Macomb gets $10M plan to beef up police communications
A mock active shooting training exercise last year at Romeo High School may have been the tipping point for identifying shortcomings with Macomb County's emergency communications system.
Officials were trying to show what the new communications center filled with video screens and dispatchers can do by infiltrating camera systems in local schools. Those watching at the communications center in Mt. Clemens could see what was happening live as the SWAT exercise unfolded, but they couldn't talk with the officers inside the school.
"Had it been real, it would have been disastrous," County Executive Mark Hackel said Thursday. "We need to enhance this. It enhances everyone's ability to communicate with each other."
The exercise and a need to improve police and fire radio communications in Warren, the county's largest city, nudged local and county public safety officials to start working on radio communication enhancements for police, fire and emergency medical services throughout Macomb.
The result? A nearly $10-million proposal announced Thursday that would provide better radio coverage in the county's growing northern end with additional towers and bring needed upgrades to Warren.
The move — if spending is approved by county commissioners and the Warren City Council — would upgrade Warren's police and fire radios and communications system and allow its dispatch center to be a backup dispatch center for the county. In turn, the county would be a backup dispatch center for Warren, which isn't on the county/state system. In addition, a consolidated dispatch center serving St. Clair Shores, Roseville and Eastpointe would receive three dispatch consoles to be on par with consoles at the sheriff's dispatch and Warren and would have a virtual connectivity link to the county/state system.
The proposed improvements come more than a decade after the county went to an 800 MHz radio communication system when its old system needed repairs and parts were difficult to find.
Warren Police Commissioner Jere Green repeatedly called the proposal "a rare opportunity" that benefits the city and the county.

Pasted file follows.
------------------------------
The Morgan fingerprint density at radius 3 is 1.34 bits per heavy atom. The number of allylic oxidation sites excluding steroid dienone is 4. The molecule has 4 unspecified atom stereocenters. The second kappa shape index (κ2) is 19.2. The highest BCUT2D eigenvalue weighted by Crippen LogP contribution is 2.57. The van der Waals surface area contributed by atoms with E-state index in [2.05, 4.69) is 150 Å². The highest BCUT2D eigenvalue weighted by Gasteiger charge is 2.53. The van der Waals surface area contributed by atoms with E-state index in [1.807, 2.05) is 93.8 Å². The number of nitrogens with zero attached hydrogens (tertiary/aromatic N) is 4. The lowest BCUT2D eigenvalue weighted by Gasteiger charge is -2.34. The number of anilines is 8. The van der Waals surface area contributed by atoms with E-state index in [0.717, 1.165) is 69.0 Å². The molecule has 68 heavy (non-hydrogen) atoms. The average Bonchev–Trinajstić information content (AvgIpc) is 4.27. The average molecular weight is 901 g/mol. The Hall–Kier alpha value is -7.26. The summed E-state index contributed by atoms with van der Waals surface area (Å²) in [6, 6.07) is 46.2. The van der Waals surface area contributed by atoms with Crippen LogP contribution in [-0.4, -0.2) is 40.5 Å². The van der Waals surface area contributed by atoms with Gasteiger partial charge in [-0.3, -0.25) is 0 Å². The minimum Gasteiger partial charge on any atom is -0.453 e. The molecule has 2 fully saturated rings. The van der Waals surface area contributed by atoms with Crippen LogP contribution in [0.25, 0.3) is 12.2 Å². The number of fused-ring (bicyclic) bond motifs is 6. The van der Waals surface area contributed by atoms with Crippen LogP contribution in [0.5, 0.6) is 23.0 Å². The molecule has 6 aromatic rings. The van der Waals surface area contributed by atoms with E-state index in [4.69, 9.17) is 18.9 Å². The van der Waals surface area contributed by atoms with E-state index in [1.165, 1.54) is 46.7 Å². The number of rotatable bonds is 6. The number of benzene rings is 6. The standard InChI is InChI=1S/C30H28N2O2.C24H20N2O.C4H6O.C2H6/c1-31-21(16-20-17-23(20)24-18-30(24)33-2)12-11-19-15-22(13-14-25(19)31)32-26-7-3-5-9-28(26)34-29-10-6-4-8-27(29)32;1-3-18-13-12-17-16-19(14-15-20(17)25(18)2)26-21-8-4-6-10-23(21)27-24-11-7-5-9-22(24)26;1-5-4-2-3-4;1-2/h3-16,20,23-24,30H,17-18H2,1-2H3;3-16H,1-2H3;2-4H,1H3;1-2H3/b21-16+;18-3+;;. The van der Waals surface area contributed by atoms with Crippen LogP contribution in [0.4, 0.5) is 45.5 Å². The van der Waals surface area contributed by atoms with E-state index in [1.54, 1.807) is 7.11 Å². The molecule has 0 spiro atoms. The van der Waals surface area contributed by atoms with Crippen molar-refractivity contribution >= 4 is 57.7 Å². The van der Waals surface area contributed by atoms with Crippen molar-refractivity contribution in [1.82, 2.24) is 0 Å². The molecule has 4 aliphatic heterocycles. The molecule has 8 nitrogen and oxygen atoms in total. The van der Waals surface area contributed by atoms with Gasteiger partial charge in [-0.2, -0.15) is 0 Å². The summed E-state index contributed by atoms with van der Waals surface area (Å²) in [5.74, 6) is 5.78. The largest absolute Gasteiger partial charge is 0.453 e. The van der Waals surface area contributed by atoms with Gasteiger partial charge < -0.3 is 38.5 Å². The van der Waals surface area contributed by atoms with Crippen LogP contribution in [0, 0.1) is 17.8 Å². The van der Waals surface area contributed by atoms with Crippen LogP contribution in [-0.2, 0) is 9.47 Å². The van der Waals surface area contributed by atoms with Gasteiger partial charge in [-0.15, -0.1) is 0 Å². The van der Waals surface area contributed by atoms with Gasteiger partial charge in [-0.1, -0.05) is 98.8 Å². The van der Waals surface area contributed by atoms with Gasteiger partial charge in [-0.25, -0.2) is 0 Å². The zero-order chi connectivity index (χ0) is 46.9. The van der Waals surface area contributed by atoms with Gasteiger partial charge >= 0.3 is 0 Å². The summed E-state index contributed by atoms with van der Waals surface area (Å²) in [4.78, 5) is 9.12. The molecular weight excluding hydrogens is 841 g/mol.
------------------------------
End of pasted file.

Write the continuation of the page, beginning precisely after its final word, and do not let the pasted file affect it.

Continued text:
Colored maps showed how the enhancements would give a large swath of the county much better radio communications coverage, with public safety officials being able to talk with each other more easily.
The proposal calls for five new towers in the north end of the county in Bruce, Washington, Ray and Macomb Townships and in Richmond, which would provide a communications boost for county sheriff's deputies who patrol these more rural areas, Sheriff Anthony Wickersham said.
Currently, there are nine towers in the county, with only three north of Hall Road. The proposal would increase communications coverage in a growing part of Macomb. It also includes a fire paging solution for the northern fire departments with volunteer and paid part-time firefighters.
Warren also would join the county's system — though it will continue to handle its own police and fire dispatching — making all the public safety entities in the county on the same emergency radio system in addition to some hospitals, county departments and local public works departments. This would, with the flip of a switch, allow Warren to have easy communications with other entities in the county and the city of Detroit, its neighbor to the south.
There also would be cost savings for Warren by switching from its own system to the county/state system. Communities also could see a savings with their insurance ratings through the move, officials said.
The county would pay $7.2 million, with about $1 million coming from grants and a onetime $6.2-million cost from the general fund/capital improvement fund, Hackel said. Warren would pay $2.4 million, far less than if it were to upgrade its system and radios on its own, officials said. That money would come from the city's general fund, Green said. He said the city would double the size of its dispatch room and add county dispatch consoles for backup.
The South East Regional Emergency Services Authority, or SERESA, which oversees the consolidated dispatch center for St. Clair Shores, Roseville and Eastpointe, will spend about $61,000 for enhancements from its contingency fund, Executive Director Cherie Bartram said.